You’ll also notice that they use shampoo more than once, and finally end up applying hair conditioning.

They don’t do all this because they want to justify the price of the service. They do it because they want to make sure there’s no dye left in the hair.

 

Don’t be suspicious.  There is a sure way to wash off the dye completely from hair. I call it the E.S.C. method, which means Emulsion – Shampoo – Conditioner, and it consists of three steps. 

Let’s begin with the first one.

 

  • Emulsion

First of all, remember to use warm water at all times, because if you rinse hair with cold water, you will not be able to remove all the dye and your hair will result dry and dull.

Now it’s time to get down to business, or, more precisely, hands on hair.

 

The emulsion is the first thing you need to do to remove dye from hair.

How should you make the emulsion?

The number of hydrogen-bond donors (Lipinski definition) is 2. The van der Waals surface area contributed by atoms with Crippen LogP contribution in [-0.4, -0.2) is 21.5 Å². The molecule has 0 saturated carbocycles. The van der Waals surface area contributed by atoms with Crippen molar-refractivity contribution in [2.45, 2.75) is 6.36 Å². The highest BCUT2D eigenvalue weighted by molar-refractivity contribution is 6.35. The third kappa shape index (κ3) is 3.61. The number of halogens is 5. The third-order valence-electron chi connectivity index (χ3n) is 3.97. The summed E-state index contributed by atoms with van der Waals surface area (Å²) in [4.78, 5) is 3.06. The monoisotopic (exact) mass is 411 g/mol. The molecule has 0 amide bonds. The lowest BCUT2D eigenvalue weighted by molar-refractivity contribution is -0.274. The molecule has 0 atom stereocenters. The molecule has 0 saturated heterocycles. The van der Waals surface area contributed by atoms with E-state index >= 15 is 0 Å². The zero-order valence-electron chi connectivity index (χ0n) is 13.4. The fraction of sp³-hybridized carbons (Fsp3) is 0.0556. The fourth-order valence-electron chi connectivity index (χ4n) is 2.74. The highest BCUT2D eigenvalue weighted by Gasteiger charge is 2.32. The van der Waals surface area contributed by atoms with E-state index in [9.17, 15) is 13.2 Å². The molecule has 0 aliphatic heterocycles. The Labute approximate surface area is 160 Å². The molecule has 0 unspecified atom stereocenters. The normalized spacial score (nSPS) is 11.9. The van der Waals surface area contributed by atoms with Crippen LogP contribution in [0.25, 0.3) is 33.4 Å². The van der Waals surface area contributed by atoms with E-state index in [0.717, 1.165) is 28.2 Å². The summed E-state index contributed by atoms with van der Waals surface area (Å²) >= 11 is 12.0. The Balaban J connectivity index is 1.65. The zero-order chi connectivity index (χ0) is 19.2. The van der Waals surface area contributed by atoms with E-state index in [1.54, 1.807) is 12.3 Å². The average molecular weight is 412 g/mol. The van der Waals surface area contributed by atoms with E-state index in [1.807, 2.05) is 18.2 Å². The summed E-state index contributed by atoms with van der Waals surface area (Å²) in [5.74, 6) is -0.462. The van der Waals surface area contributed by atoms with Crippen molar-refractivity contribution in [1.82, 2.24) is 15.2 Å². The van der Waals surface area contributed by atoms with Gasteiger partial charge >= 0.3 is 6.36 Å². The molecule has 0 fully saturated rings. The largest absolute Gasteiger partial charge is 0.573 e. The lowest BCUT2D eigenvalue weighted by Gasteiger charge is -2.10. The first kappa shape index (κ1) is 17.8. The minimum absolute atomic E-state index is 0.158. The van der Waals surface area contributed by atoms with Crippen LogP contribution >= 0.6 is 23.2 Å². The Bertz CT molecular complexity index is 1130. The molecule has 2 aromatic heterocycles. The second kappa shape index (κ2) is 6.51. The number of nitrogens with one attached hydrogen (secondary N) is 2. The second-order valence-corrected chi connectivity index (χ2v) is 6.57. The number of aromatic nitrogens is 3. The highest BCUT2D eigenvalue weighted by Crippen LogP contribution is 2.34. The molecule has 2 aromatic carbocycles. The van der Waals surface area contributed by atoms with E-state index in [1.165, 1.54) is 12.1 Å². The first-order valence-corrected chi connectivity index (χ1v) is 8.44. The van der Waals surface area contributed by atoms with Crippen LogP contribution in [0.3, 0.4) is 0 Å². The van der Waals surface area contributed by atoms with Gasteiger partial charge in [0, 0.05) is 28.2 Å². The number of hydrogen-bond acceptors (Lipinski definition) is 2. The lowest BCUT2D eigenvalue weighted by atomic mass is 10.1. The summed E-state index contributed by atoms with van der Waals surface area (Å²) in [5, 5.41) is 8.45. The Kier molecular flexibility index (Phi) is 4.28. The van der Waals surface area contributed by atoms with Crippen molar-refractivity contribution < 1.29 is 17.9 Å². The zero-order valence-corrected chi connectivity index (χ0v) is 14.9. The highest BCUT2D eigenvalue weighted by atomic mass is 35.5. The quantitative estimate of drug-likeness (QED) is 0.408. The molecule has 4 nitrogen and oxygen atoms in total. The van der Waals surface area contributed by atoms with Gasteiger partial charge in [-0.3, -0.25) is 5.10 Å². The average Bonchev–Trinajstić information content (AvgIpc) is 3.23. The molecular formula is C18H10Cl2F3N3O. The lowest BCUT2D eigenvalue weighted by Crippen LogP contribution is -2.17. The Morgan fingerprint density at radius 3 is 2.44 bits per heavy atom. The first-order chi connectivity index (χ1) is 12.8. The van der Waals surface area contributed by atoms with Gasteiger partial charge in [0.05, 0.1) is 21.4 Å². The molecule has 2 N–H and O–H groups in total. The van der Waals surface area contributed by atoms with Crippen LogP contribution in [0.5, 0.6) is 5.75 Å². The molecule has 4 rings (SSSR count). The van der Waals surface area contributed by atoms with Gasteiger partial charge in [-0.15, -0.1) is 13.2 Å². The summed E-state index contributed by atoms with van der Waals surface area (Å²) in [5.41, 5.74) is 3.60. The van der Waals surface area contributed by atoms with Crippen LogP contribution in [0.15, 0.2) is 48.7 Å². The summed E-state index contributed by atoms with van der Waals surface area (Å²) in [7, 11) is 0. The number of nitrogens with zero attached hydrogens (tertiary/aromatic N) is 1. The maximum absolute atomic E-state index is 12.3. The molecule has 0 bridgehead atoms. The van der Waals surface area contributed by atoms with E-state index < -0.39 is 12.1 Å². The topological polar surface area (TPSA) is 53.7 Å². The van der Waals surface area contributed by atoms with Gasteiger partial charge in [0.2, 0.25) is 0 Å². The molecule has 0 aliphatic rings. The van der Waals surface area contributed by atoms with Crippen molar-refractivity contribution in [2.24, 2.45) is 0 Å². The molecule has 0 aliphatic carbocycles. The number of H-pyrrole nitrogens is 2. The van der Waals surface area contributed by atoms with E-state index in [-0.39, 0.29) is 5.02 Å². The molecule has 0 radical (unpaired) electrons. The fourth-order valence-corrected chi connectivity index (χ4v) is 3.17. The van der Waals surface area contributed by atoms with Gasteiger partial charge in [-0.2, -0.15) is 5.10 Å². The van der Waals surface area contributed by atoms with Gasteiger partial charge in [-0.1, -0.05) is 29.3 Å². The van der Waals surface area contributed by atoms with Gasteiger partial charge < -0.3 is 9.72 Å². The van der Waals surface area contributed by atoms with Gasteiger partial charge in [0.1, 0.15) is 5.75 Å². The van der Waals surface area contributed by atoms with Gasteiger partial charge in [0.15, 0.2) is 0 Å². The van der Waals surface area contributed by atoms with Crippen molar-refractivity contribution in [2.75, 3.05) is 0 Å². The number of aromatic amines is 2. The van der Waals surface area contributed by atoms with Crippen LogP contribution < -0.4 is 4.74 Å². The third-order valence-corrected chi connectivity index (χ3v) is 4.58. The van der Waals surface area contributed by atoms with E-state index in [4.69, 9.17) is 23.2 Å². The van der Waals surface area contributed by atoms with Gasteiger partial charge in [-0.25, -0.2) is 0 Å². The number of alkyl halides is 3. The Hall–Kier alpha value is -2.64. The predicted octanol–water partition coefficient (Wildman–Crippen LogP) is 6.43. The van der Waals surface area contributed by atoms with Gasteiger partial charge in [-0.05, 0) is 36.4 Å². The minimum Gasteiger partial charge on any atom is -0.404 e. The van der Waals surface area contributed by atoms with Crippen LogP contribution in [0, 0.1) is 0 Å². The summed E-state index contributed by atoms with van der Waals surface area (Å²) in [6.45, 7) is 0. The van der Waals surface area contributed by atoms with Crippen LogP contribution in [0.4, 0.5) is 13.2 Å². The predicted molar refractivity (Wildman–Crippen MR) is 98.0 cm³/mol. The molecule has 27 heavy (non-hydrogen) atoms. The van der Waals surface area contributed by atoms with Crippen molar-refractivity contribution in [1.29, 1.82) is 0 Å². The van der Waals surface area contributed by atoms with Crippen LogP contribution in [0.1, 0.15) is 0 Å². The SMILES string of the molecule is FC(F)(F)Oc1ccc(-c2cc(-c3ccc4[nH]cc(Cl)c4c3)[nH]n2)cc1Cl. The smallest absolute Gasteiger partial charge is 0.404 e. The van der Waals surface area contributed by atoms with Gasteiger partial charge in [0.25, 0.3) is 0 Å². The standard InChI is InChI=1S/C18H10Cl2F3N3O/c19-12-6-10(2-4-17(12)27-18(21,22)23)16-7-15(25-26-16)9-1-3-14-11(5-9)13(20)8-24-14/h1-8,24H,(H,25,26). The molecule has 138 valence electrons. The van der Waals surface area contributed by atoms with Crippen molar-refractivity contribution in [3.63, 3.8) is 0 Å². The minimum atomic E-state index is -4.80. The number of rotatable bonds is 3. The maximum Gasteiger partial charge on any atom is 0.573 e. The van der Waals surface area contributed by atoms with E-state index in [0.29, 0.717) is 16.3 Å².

You should moisten your hair with warm water. When I say moisten, I mean use a little water and then massage your entire scalp and hair in a strong, but not harsh, way. 

Massage your hair for five minutes. No kidding!

 

This emulsion will remove any traces of the dye, and will even eliminate possible stains that may have remained on your scalp, as well as on the skin of your face and ears.

When you feel that you no longer have any dye left in your hair, it’s time to move on to the second step, shampoo.

 

  • Shampoo

Once you have finished emulsifying, place your hair under water and let it run. Like the saying goes, bring water to your sea.

Only that, in this case, it will be to remove all the dye you used during the emulsion.

Once you notice that the water runs clear, with no traces of color, it’s time to apply the shampoo.

 

Before applying the shampoo (please use a sulfate-free one!) soak your hair very well and, then, concentrate on five key areas.